Our children need God’s wisdom to make the right choices for their lives. They need His protection from temptations that would distract them from the path God has planned for them. They need a keen awareness of His presence and the comfort of His promises as they face success and failure, joy and sorrow.

They need the support we can offer as we bring our praises and petitions for them to the Lord. And we need the comfort of knowing that while they are in control of their own lives, we still have a vital part to play by praying for them. When we talk to God about our children, we feel a sense of partnership with Him. We share our heart and ask Him to intervene, and He reminds us of His love for them and His desire to work in their lives. As we listen to Him, we grow in our understanding of Him and deepen our faith in His love, His mercy, His grace and His power.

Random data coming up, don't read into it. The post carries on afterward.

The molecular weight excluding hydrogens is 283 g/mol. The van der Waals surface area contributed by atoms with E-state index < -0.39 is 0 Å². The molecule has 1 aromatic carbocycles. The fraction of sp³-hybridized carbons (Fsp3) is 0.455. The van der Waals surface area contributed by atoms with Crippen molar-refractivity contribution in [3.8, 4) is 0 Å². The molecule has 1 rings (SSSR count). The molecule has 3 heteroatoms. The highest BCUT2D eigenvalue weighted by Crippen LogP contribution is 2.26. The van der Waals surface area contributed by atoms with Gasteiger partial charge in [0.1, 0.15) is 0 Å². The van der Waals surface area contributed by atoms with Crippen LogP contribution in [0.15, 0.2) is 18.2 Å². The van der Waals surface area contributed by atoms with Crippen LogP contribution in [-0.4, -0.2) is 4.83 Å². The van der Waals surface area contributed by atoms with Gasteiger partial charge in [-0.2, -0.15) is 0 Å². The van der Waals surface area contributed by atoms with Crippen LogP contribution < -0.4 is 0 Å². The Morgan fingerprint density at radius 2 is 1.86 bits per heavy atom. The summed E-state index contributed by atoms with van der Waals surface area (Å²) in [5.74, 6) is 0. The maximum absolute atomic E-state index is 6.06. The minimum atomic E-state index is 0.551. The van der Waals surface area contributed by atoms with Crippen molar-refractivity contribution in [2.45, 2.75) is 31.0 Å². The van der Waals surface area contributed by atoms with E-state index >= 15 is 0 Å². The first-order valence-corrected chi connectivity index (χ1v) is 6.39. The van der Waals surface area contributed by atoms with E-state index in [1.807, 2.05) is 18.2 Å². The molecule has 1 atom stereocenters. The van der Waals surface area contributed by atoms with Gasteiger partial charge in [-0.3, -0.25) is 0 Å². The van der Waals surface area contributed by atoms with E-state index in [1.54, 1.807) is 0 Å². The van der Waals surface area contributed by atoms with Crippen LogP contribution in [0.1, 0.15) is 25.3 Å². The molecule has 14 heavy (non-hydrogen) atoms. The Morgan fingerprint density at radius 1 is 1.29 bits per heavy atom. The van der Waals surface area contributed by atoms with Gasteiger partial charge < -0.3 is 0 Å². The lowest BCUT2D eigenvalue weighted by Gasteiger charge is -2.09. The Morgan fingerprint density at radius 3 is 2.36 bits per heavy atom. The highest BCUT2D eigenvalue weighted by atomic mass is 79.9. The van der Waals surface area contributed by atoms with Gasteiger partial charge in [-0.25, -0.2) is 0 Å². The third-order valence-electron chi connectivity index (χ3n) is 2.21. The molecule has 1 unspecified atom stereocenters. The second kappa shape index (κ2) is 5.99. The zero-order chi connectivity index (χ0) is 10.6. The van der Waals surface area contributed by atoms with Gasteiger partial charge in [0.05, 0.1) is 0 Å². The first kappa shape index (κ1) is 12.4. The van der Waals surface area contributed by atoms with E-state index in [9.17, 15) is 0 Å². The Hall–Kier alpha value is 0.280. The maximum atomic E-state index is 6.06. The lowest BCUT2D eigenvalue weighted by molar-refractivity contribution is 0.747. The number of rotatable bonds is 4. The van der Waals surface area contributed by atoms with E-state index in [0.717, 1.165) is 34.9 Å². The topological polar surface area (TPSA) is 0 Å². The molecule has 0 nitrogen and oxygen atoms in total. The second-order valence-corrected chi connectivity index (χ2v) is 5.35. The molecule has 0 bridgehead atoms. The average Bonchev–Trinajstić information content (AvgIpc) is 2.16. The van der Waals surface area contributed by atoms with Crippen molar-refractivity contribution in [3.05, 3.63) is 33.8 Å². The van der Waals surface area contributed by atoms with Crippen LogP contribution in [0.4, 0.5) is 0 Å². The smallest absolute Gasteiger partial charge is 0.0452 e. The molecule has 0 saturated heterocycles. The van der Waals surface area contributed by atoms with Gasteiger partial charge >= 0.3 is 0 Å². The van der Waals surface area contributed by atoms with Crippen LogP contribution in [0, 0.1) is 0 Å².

Perhaps you’ve been praying for your children since they were born. Or maybe you began after a key event in their lives. You may be at a place now where you recognize the power and the potential that is available to you and your children and you want to begin praying for them. The opportunity is ours to show our love for them by talking to God about them and listening as He shares His heart with us.

When we have concerns about them, we can place our hope in God’s promise: “Do not be anxious about anything, but in everything, by prayer and petition, with thanksgiving, present your requests to God. And the peace of God, which transcends all understanding, will guard your hearts and your minds in Christ Jesus” (Philippians 4:6-7).